for(i = 0; i < nrows; i++)
		free((void *)array1[i]);
	free((void *)array1);

	free((void *)array2[0]);
	free((void *)array2);
Also, you cannot necessarily intermix dynamically-allocated arrays with conventional, statically-allocated ones (see question 6.20, and also question 6.18).

Finally, in C99 you can use a variable-length array.

All of these techniques can also be extended to three or more dimensions. Here is a three-dimensional version of the first technique (which, like the rest of the fragments presented here, requires error-checking before being used in a real program):

	int ***a3d = (int ***)malloc(xdim * sizeof(int **));
	for(i = 0; i < xdim; i++) {
		a3d[i] = (int **)malloc(ydim * sizeof(int *));
		for(j = 0; j < ydim; j++)
			a3d[i][j] = (int *)malloc(zdim * sizeof(int));

See also question 20.2.

References: C9X Sec.

comp.lang.c FAQ list · Question 6.17

Q: Here's a neat trick: if I write

	int realarray[10];
	int *array = &realarray[-1];
I can treat array as if it were a 1-based array.

A: Although this technique is attractive (and was used in old editions of the book Numerical Recipes in C), it is not strictly conforming to the C Standard. Pointer arithmetic is defined only as long as the pointer points within the same allocated block of memory, or to the imaginary ``terminating'' element one past it; otherwise, the behavior is undefined, even if the pointer is not dereferenced. The code above computes a pointer to memory before the beginning of realarray and could fail if, while subtracting the offset, an illegal address were generated (perhaps because the address tried to ``wrap around'' past the beginning of some memory segment).

Additional links: “Yes, Virginia”

References: K&R2 Sec. 5.3 p. 100, Sec. 5.4 pp. 102-3, Sec. A7.7 pp. 205-6
ISO Sec. 6.3.6
Rationale Sec.

comp.lang.c FAQ list · Question 6.18

Q: My compiler complained when I passed a two-dimensional array to a function expecting a pointer to a pointer.

A: The rule (see question 6.3) by which arrays decay into pointers is not applied recursively. (Once the rule has been applied once, the result is a pointer to which the rule no longer applies.) An array of arrays (i.e. a two-dimensional array in C) decays into a pointer to an array, not a pointer to a pointer. Pointers to arrays can be confusing, and must be treated carefully; see also question 6.13.

If you are passing a two-dimensional array to a function:

	int array[NROWS][NCOLUMNS];
the function's declaration must match:
	void f(int a[][NCOLUMNS])
	{ ... }
	void f(int (*ap)[NCOLUMNS])	/* ap is a pointer to an array */
	{ ... }
In the first declaration, the compiler performs the usual implicit parameter rewriting of ``array of array'' to ``pointer to array'' (see questions 6.3 and 6.4); in the second form the pointer declaration is explicit. Since the called function does not allocate space for the array, it does not need to know the overall size, so the number of rows, NROWS, can be omitted. The width of the array is still important, so the column dimension NCOLUMNS (and, for three- or more dimensional arrays, the intervening ones) must be retained.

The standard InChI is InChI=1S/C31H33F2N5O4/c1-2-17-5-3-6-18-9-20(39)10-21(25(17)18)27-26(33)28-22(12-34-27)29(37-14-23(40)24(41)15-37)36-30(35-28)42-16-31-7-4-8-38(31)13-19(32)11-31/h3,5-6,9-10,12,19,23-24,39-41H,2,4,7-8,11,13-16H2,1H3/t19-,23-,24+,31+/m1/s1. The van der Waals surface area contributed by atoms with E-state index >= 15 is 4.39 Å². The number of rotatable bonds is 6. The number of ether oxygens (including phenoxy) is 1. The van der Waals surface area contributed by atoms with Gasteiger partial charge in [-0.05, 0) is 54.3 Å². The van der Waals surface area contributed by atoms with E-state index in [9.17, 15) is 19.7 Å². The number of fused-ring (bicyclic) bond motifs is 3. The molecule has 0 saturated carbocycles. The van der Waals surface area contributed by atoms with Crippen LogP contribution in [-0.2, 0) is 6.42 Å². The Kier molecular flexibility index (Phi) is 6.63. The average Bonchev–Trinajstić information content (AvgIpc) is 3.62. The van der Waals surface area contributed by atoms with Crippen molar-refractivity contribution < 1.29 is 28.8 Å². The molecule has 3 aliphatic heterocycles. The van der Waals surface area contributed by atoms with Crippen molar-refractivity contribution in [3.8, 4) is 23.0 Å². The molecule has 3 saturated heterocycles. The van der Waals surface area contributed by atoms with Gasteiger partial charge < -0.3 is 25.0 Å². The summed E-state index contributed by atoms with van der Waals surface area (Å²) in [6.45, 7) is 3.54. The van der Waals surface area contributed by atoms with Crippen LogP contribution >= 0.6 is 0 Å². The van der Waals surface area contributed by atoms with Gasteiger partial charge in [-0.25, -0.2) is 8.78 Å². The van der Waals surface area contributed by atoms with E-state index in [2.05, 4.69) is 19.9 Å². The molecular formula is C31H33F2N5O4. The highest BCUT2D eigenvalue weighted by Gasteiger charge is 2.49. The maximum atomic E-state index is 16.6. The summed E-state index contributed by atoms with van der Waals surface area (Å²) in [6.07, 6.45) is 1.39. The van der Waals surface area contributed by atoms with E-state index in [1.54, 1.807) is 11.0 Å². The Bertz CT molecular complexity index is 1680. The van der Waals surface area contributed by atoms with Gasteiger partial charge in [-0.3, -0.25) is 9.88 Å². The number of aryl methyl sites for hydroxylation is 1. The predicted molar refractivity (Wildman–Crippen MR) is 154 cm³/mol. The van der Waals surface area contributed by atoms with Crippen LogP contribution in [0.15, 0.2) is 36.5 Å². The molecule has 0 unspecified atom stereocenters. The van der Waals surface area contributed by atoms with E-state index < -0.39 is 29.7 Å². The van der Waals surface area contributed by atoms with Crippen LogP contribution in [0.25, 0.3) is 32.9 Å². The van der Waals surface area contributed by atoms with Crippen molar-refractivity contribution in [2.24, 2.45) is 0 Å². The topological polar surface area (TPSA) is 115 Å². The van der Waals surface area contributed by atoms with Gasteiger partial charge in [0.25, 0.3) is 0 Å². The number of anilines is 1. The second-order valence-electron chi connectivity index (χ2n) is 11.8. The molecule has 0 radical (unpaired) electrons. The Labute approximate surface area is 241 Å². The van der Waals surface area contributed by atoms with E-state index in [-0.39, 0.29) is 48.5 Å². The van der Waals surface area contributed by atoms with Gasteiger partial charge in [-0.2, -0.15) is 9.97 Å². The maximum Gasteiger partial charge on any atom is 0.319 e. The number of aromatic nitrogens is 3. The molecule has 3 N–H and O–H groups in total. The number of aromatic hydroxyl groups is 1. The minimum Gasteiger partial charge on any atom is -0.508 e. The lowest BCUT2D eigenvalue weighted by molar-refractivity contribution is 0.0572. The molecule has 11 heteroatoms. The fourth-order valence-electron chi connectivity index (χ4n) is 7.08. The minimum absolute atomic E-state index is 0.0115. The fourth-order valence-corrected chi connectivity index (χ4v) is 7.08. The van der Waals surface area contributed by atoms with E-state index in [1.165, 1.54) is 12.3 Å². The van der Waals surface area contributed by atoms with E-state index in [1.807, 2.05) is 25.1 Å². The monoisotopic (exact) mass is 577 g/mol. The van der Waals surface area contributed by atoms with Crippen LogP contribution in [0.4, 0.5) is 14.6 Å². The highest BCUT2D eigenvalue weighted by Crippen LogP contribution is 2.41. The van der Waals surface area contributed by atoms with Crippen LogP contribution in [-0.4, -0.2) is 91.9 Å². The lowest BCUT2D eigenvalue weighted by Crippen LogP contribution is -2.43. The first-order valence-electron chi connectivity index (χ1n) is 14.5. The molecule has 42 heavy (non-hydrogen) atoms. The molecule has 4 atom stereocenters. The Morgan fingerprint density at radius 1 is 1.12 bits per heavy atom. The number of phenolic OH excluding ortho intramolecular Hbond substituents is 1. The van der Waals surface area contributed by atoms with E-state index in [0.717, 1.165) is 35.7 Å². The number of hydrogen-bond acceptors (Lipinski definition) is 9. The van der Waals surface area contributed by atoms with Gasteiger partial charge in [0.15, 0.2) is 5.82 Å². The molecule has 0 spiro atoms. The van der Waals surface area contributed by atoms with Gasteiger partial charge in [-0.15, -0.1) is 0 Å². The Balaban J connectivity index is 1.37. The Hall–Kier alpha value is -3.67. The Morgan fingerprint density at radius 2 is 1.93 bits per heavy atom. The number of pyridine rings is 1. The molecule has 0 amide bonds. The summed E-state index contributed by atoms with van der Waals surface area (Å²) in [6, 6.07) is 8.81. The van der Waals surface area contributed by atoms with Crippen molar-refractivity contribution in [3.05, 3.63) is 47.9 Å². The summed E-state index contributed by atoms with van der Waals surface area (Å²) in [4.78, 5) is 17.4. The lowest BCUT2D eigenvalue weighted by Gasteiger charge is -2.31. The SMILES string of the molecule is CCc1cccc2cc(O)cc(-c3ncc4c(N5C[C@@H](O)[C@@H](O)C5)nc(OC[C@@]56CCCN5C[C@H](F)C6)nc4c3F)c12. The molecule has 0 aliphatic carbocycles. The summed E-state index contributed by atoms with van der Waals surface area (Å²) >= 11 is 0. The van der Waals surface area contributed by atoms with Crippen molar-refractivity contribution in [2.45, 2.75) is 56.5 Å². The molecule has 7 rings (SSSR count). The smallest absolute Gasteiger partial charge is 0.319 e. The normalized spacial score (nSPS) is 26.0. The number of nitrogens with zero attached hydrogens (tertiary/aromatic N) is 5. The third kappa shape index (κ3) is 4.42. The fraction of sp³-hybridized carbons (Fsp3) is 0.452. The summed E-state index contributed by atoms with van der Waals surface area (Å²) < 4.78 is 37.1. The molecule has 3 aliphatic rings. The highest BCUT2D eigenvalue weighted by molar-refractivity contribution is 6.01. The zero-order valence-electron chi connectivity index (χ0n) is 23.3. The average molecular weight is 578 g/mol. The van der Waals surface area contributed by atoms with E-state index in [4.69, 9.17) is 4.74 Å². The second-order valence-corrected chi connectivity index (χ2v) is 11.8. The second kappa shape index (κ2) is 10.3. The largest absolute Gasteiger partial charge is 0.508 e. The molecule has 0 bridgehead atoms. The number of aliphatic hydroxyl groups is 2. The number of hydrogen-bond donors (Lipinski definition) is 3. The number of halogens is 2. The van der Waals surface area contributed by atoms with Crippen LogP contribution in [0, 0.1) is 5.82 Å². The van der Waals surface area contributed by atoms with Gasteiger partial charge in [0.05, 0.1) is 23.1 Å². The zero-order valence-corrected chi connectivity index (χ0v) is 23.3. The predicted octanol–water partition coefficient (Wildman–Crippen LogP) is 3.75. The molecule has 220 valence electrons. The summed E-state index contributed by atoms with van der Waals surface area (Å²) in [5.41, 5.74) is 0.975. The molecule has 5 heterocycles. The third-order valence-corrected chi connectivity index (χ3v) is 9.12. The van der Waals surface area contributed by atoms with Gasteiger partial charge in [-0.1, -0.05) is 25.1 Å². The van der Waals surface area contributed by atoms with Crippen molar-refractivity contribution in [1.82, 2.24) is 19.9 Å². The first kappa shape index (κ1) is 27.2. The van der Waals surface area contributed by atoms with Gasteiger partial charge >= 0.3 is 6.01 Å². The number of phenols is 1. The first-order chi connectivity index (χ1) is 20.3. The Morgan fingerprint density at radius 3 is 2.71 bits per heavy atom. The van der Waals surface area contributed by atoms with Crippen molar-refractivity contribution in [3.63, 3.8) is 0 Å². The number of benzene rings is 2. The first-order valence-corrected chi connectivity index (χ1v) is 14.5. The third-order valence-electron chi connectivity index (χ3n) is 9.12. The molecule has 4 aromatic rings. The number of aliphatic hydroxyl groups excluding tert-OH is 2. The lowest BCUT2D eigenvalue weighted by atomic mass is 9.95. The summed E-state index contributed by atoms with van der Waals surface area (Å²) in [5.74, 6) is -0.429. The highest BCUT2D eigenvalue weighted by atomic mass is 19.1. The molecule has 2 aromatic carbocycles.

If a function is already declared as accepting a pointer to a pointer, it is almost certainly meaningless to pass a two-dimensional array directly to it. An intermediate pointer would have to be used when attempting to call it with a two-dimensional array:

	extern g(int **ipp);

	int *ip = &array[0][0];
	g(&ip);		/* PROBABLY WRONG */
but this usage is misleading and almost certainly incorrect, since the array has been ``flattened'' (its shape has been lost).

See also questions 6.12 and 6.15.

References: K&R1 Sec. 5.10 p. 110
K&R2 Sec. 5.9 p. 113
H&S Sec. 5.4.3 p. 126

comp.lang.c FAQ list · Question 6.19

Q: How do I write functions which accept two-dimensional arrays when the width is not known at compile time?

A: It's not always easy. One way is to pass in a pointer to the [0][0] element, along with the two dimensions, and simulate array subscripting ``by hand'':

	void f2(int *aryp, int nrows, int ncolumns)
	{ ... array[i][j] is accessed as aryp[i * ncolumns + j] ... }
Note that the correct expression for manual subscripting involves ncolumns (the ``width'' of each row), not nrows (the number of rows); it's easy to get this backwards.

This function could be called with the array from question 6.18 as

	f2(&array[0][0], NROWS, NCOLUMNS);

It must be noted, however, that a program which performs multidimensional array subscripting ``by hand'' in this way is not in strict conformance with the ANSI C Standard; according to an official interpretation, the behavior of accessing (&array[0][0])[x] is not defined for x >= NCOLUMNS.